When we were living on Statia from 2014 to 2015, a good friend of mine visited us on the Dutch Caribbean island. Even though she loved St. Eustatius and the whole experience, she brought up a good question: „Why are there no fruits in paradise?“ Like her, we travelled to different tropical and sub-tropical locations and, from Bali to Ecuador, fresh fruits have frequently added a special flavour to each of these stays. Coming back to Statia in 2021 revealed that fresh fruits and juices still haven‘t made it onto the menus (Go Statia: Why visit the Dutch Caribbean island). Almost all fruits and veggies in the supermarket are imported – and often extremely expensive. However, some local alternatives have popped up since our last stay and more are in the making. For fruits in our paradise, we need water to green St. Eustatius.

No fruits in paradise!

To be honest, I hardly eat fruits at the moment. When we arrived, we were lucky enough to stay at a house with a tree hanging full of star fruits. However, Yoeri only ate them after I added sugar, lemon juice and some spices to turn them into jam. Bananas, imported from surrounding islands or America are tastier than in Europe, but easily cost more than 50 Cents a piece! Apples go for a dollar per piece. Just to give you an idea, those are the cheapest fruits one can get. At the moment, we wait for mangoes to be ripe and enjoy a coconut here and there to add some of the tropical feelings to our taste buds.

Unlike last time, when my diet basically turned back to my student days, rotating back and forth from artificially flavoured noodle soups via pancakes to pasta with tomato sauce, I am cooking with fresh vegetables every day now. Yes, it does cost a lot, but our bodies and souls deserve nurturing food and fresh flavours. It is worth keeping an eye out for special offers which a lot of the smaller supermarkets advertise on the Facebook Group „Statia Rent borrow and sell“ (a super useful platform when living on the island). The bigger supermarket „Duggins“ hangs up signs with special offers in the shop. However, they don‘t take them down when the offer has finished …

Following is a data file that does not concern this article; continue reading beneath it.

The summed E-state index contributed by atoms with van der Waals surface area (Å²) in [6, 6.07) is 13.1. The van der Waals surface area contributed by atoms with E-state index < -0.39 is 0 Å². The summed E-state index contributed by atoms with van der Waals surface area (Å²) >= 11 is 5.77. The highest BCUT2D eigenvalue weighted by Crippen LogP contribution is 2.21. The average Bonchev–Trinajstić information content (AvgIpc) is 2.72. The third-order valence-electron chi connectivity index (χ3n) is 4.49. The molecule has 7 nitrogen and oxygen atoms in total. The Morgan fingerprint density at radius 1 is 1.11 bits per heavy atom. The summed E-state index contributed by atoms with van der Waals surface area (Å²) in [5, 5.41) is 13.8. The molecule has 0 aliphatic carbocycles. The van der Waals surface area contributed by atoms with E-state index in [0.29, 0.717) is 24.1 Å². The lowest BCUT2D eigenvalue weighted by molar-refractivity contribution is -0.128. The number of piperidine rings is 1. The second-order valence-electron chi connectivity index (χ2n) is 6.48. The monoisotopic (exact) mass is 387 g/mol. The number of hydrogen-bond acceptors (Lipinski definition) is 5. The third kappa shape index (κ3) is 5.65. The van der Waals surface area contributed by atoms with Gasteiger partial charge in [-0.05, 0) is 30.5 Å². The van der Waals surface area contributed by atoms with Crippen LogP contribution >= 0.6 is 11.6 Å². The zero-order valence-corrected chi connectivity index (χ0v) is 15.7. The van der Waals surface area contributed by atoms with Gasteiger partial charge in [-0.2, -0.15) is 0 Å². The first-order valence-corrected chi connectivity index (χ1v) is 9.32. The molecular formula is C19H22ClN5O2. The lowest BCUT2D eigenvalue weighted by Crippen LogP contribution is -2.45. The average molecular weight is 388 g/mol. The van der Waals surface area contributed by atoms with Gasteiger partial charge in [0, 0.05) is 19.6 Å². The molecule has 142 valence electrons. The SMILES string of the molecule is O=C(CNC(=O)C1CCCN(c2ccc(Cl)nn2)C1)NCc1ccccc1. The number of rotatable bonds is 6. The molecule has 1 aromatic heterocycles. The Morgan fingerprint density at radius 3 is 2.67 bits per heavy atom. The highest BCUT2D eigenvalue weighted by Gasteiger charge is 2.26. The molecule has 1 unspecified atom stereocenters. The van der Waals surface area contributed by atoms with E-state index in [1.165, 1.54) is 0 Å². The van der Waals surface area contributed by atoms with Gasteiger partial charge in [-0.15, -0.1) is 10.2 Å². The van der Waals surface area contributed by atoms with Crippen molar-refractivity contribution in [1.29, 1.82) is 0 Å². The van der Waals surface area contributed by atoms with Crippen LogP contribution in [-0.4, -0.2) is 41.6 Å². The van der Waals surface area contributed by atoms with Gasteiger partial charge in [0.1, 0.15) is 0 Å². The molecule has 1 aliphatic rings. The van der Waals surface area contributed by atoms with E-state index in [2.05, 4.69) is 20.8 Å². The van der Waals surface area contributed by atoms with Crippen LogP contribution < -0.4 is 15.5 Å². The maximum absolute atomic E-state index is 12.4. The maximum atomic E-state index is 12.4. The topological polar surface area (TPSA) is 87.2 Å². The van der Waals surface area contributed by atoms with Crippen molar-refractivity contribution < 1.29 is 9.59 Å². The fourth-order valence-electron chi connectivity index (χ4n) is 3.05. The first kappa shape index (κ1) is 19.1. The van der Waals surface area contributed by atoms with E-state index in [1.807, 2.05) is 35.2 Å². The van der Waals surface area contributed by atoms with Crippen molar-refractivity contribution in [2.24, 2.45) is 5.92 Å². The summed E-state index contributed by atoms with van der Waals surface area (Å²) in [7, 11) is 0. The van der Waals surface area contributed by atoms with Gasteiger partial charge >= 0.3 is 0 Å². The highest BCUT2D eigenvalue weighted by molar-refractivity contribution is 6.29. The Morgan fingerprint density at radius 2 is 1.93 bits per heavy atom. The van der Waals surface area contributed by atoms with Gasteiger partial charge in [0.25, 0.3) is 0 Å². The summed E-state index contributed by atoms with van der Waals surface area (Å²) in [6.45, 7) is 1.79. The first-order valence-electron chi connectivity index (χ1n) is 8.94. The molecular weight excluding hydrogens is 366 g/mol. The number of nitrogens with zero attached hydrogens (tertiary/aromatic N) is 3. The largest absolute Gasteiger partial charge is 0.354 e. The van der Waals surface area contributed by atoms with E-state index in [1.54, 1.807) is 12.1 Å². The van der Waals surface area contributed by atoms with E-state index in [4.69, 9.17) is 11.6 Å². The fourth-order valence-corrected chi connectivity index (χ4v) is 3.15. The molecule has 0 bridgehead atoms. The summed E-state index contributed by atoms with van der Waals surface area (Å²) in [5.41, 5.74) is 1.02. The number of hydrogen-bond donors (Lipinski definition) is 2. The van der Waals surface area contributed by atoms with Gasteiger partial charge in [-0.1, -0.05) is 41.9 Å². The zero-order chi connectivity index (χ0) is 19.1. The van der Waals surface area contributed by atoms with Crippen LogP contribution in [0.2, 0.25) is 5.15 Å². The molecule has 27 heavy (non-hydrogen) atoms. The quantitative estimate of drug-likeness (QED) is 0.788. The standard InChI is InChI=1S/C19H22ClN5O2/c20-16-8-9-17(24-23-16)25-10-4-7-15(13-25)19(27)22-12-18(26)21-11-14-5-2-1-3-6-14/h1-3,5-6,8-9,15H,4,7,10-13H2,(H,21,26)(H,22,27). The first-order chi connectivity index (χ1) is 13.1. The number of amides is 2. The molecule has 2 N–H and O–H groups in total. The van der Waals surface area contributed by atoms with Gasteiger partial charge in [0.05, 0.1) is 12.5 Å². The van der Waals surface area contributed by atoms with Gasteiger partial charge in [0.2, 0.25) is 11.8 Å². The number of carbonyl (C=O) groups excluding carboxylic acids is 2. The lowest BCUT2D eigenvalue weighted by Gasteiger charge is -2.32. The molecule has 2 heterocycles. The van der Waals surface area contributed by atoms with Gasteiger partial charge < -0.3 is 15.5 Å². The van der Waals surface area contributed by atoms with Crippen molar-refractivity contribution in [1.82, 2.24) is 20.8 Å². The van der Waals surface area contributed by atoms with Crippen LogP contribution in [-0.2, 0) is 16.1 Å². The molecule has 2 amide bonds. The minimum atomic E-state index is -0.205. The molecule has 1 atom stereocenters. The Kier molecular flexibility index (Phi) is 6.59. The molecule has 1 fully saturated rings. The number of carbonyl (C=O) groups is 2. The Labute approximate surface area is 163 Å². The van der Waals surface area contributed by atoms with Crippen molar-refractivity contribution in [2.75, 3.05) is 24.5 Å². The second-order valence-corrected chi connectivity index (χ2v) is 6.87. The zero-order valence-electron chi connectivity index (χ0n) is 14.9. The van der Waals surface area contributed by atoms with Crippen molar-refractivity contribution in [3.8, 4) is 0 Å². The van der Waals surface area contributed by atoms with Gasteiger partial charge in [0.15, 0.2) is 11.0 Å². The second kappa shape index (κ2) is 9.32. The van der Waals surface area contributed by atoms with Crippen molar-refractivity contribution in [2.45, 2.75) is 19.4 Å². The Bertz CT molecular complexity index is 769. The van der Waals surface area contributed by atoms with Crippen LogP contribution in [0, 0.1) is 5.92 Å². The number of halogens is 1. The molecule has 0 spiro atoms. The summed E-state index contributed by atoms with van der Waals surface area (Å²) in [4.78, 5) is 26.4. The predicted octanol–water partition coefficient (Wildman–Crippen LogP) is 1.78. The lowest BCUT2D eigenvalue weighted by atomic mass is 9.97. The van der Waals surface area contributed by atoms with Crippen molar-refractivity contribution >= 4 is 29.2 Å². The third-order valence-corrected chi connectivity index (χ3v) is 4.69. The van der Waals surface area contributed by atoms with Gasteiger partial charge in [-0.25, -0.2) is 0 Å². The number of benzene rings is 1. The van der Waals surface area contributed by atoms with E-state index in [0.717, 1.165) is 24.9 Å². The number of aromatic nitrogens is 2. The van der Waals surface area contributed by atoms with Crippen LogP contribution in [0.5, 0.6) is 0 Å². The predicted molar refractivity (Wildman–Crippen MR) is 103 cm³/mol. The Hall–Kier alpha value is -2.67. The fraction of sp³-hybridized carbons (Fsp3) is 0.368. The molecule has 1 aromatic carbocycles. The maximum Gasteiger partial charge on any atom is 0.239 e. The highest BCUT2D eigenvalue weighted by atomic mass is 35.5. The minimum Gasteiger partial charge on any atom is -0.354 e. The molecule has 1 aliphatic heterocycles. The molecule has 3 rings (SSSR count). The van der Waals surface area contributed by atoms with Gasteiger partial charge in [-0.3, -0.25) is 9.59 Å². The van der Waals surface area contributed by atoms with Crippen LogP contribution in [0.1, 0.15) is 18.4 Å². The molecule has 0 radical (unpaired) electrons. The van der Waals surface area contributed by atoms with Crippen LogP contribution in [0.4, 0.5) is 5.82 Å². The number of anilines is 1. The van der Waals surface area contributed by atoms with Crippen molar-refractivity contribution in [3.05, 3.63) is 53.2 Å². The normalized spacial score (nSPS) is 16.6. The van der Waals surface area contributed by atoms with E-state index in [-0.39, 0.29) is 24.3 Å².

Fruit or vegetable?

One fruit totally worth spending three to five dollars on is avocado. Not only are all of the avocados bigger than the ones I buy back in Germany or the Netherlands, but they are also much tastier. Add some (local or homegrown) tomatoes and ready is your guacamole. Interestingly tomatoes are considered to be fruit and vegetable at the same time. Here is why:

„Tomatoes are fruits that are considered vegetables by nutritionists. Botanically, a fruit is a ripened flower ovary and contains seeds. Tomatoes, plums, zucchinis, and melons are all edible fruits […]. Now, nutritionally, the term “fruit” is used to describe sweet and fleshy botanical fruits, and “vegetable” is used to indicate a wide variety of plant parts that are not so high in fructose. In many cultures, vegetables tend to be served as part of the main dish or side, whereas sweet fruits are typically snacks or desserts. Thus, roots, tubers, stems, flower buds, leaves, and certain botanical fruits, including green beans, pumpkins, and of course tomatoes, are all considered vegetables by nutritionists.“


According to Wikipedia, there was even a legal dispute regarding this question in the USA in 1887, As, at that time, there were no tariffs on fruits, but on vegetables. In 1893 the Supreme Court declared tomatoes vegetables based on the use of the plant. But back to the present Statia and the original question: